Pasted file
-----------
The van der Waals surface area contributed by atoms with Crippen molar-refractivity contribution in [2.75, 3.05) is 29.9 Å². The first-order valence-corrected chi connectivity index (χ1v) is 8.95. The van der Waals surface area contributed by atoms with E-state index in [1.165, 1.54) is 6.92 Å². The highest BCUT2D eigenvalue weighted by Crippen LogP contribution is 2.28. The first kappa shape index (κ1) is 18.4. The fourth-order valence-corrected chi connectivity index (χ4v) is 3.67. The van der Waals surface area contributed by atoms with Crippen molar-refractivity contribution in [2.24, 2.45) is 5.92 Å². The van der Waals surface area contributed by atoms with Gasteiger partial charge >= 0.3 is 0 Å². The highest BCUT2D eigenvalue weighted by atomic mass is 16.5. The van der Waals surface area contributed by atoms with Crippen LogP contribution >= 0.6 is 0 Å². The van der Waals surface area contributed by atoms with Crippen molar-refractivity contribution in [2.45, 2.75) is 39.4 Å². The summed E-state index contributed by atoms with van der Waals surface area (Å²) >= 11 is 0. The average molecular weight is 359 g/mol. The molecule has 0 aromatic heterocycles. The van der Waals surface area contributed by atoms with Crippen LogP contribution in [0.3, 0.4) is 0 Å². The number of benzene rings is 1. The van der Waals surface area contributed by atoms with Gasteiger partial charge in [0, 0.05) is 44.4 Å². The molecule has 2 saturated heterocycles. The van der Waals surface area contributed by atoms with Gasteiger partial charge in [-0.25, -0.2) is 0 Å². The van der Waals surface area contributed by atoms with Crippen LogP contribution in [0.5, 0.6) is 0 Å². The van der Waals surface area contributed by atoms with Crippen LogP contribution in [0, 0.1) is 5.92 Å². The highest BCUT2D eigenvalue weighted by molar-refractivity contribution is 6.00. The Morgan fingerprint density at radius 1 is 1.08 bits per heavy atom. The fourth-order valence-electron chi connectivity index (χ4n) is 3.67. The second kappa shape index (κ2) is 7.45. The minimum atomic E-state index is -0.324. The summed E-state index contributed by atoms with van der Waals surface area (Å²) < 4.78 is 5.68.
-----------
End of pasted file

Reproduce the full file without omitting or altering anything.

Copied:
The van der Waals surface area contributed by atoms with Crippen molar-refractivity contribution in [2.75, 3.05) is 29.9 Å². The first-order valence-corrected chi connectivity index (χ1v) is 8.95. The van der Waals surface area contributed by atoms with E-state index in [1.165, 1.54) is 6.92 Å². The highest BCUT2D eigenvalue weighted by Crippen LogP contribution is 2.28. The first kappa shape index (κ1) is 18.4. The fourth-order valence-corrected chi connectivity index (χ4v) is 3.67. The van der Waals surface area contributed by atoms with Crippen molar-refractivity contribution in [2.24, 2.45) is 5.92 Å². The van der Waals surface area contributed by atoms with Gasteiger partial charge >= 0.3 is 0 Å². The highest BCUT2D eigenvalue weighted by atomic mass is 16.5. The van der Waals surface area contributed by atoms with Crippen LogP contribution >= 0.6 is 0 Å². The van der Waals surface area contributed by atoms with Crippen molar-refractivity contribution in [2.45, 2.75) is 39.4 Å². The summed E-state index contributed by atoms with van der Waals surface area (Å²) >= 11 is 0. The average molecular weight is 359 g/mol. The molecule has 0 aromatic heterocycles. The van der Waals surface area contributed by atoms with Crippen LogP contribution in [0.3, 0.4) is 0 Å². The number of benzene rings is 1. The van der Waals surface area contributed by atoms with Gasteiger partial charge in [0, 0.05) is 44.4 Å². The molecule has 2 saturated heterocycles. The van der Waals surface area contributed by atoms with Gasteiger partial charge in [-0.25, -0.2) is 0 Å². The van der Waals surface area contributed by atoms with Crippen LogP contribution in [0.5, 0.6) is 0 Å². The van der Waals surface area contributed by atoms with Crippen LogP contribution in [0, 0.1) is 5.92 Å². The highest BCUT2D eigenvalue weighted by molar-refractivity contribution is 6.00. The Morgan fingerprint density at radius 1 is 1.08 bits per heavy atom. The fourth-order valence-electron chi connectivity index (χ4n) is 3.67. The second kappa shape index (κ2) is 7.45. The minimum atomic E-state index is -0.324. The summed E-state index contributed by atoms with van der Waals surface area (Å²) < 4.78 is 5.68.